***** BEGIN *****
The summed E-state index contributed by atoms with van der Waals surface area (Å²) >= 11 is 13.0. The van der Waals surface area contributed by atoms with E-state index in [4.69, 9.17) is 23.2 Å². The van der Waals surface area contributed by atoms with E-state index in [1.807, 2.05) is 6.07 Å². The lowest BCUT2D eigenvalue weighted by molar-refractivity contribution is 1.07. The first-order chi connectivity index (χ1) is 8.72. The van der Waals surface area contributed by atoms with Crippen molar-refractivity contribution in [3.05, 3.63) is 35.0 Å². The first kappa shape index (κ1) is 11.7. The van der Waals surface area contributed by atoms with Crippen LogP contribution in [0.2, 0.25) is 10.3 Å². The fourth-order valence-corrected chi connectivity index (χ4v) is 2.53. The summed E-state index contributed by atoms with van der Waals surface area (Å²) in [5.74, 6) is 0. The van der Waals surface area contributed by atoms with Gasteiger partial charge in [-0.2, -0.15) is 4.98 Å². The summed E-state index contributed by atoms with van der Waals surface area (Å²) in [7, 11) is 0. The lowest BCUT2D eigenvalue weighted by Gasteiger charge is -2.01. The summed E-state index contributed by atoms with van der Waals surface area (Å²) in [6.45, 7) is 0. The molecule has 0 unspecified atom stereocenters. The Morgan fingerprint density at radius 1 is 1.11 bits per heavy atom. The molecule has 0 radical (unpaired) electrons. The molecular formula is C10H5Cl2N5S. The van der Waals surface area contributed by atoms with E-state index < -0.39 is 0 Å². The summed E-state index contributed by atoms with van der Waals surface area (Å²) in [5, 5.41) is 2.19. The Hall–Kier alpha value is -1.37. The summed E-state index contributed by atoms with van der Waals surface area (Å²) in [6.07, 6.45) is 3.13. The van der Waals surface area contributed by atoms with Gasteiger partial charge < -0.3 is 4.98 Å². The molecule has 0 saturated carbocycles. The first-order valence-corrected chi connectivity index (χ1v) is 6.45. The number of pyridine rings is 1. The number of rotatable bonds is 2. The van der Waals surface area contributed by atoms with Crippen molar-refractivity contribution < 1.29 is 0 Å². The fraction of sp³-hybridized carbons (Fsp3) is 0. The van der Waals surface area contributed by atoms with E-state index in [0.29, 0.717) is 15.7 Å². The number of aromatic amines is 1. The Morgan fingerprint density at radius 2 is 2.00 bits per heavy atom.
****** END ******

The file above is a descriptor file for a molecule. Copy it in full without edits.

The summed E-state index contributed by atoms with van der Waals surface area (Å²) >= 11 is 13.0. The van der Waals surface area contributed by atoms with E-state index in [4.69, 9.17) is 23.2 Å². The van der Waals surface area contributed by atoms with E-state index in [1.807, 2.05) is 6.07 Å². The lowest BCUT2D eigenvalue weighted by molar-refractivity contribution is 1.07. The first-order chi connectivity index (χ1) is 8.72. The van der Waals surface area contributed by atoms with Crippen molar-refractivity contribution in [3.05, 3.63) is 35.0 Å². The first kappa shape index (κ1) is 11.7. The van der Waals surface area contributed by atoms with Crippen LogP contribution in [0.2, 0.25) is 10.3 Å². The fourth-order valence-corrected chi connectivity index (χ4v) is 2.53. The summed E-state index contributed by atoms with van der Waals surface area (Å²) in [5.74, 6) is 0. The van der Waals surface area contributed by atoms with Gasteiger partial charge in [-0.2, -0.15) is 4.98 Å². The summed E-state index contributed by atoms with van der Waals surface area (Å²) in [7, 11) is 0. The lowest BCUT2D eigenvalue weighted by Gasteiger charge is -2.01. The summed E-state index contributed by atoms with van der Waals surface area (Å²) in [6.45, 7) is 0. The molecule has 0 unspecified atom stereocenters. The Morgan fingerprint density at radius 1 is 1.11 bits per heavy atom. The molecule has 0 radical (unpaired) electrons. The molecular formula is C10H5Cl2N5S. The van der Waals surface area contributed by atoms with E-state index < -0.39 is 0 Å². The summed E-state index contributed by atoms with van der Waals surface area (Å²) in [5, 5.41) is 2.19. The Hall–Kier alpha value is -1.37. The summed E-state index contributed by atoms with van der Waals surface area (Å²) in [6.07, 6.45) is 3.13. The van der Waals surface area contributed by atoms with Gasteiger partial charge < -0.3 is 4.98 Å². The molecule has 0 saturated carbocycles. The first-order valence-corrected chi connectivity index (χ1v) is 6.45. The number of pyridine rings is 1. The number of rotatable bonds is 2. The van der Waals surface area contributed by atoms with Crippen molar-refractivity contribution < 1.29 is 0 Å². The fraction of sp³-hybridized carbons (Fsp3) is 0. The van der Waals surface area contributed by atoms with E-state index in [0.29, 0.717) is 15.7 Å². The number of aromatic amines is 1. The Morgan fingerprint density at radius 2 is 2.00 bits per heavy atom.